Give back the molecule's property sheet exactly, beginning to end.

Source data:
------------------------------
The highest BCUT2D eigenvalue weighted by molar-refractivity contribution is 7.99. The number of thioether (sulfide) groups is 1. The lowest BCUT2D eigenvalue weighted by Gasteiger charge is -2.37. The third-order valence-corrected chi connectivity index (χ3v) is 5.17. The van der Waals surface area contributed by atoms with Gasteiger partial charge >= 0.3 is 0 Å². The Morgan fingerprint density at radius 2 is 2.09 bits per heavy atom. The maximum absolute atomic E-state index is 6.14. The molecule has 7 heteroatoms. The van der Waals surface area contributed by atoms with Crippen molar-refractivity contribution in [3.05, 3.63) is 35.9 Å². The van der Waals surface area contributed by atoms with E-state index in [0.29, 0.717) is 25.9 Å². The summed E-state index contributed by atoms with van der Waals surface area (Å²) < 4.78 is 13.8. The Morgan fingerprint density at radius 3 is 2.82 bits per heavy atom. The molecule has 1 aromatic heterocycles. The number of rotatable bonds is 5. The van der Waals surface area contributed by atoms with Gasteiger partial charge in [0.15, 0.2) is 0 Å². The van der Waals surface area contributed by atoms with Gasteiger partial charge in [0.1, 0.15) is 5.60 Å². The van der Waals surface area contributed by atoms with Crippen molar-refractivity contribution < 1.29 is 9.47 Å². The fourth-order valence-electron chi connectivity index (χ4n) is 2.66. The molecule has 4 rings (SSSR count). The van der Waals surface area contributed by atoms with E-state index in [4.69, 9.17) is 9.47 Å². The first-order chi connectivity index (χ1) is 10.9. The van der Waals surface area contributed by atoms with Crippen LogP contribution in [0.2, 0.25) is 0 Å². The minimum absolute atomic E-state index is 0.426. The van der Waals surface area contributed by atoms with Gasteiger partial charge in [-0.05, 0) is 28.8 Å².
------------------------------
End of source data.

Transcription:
The highest BCUT2D eigenvalue weighted by molar-refractivity contribution is 7.99. The number of thioether (sulfide) groups is 1. The lowest BCUT2D eigenvalue weighted by Gasteiger charge is -2.37. The third-order valence-corrected chi connectivity index (χ3v) is 5.17. The van der Waals surface area contributed by atoms with Gasteiger partial charge >= 0.3 is 0 Å². The Morgan fingerprint density at radius 2 is 2.09 bits per heavy atom. The maximum absolute atomic E-state index is 6.14. The molecule has 7 heteroatoms. The van der Waals surface area contributed by atoms with Crippen molar-refractivity contribution in [3.05, 3.63) is 35.9 Å². The van der Waals surface area contributed by atoms with E-state index in [0.29, 0.717) is 25.9 Å². The summed E-state index contributed by atoms with van der Waals surface area (Å²) < 4.78 is 13.8. The Morgan fingerprint density at radius 3 is 2.82 bits per heavy atom. The molecule has 1 aromatic heterocycles. The number of rotatable bonds is 5. The van der Waals surface area contributed by atoms with Gasteiger partial charge in [0.15, 0.2) is 0 Å². The van der Waals surface area contributed by atoms with Gasteiger partial charge in [0.1, 0.15) is 5.60 Å². The van der Waals surface area contributed by atoms with Crippen molar-refractivity contribution < 1.29 is 9.47 Å². The fourth-order valence-electron chi connectivity index (χ4n) is 2.66. The molecule has 4 rings (SSSR count). The van der Waals surface area contributed by atoms with E-state index in [4.69, 9.17) is 9.47 Å². The first-order chi connectivity index (χ1) is 10.9. The van der Waals surface area contributed by atoms with Crippen LogP contribution in [0.2, 0.25) is 0 Å². The minimum absolute atomic E-state index is 0.426. The van der Waals surface area contributed by atoms with Gasteiger partial charge in [-0.05, 0) is 28.8 Å².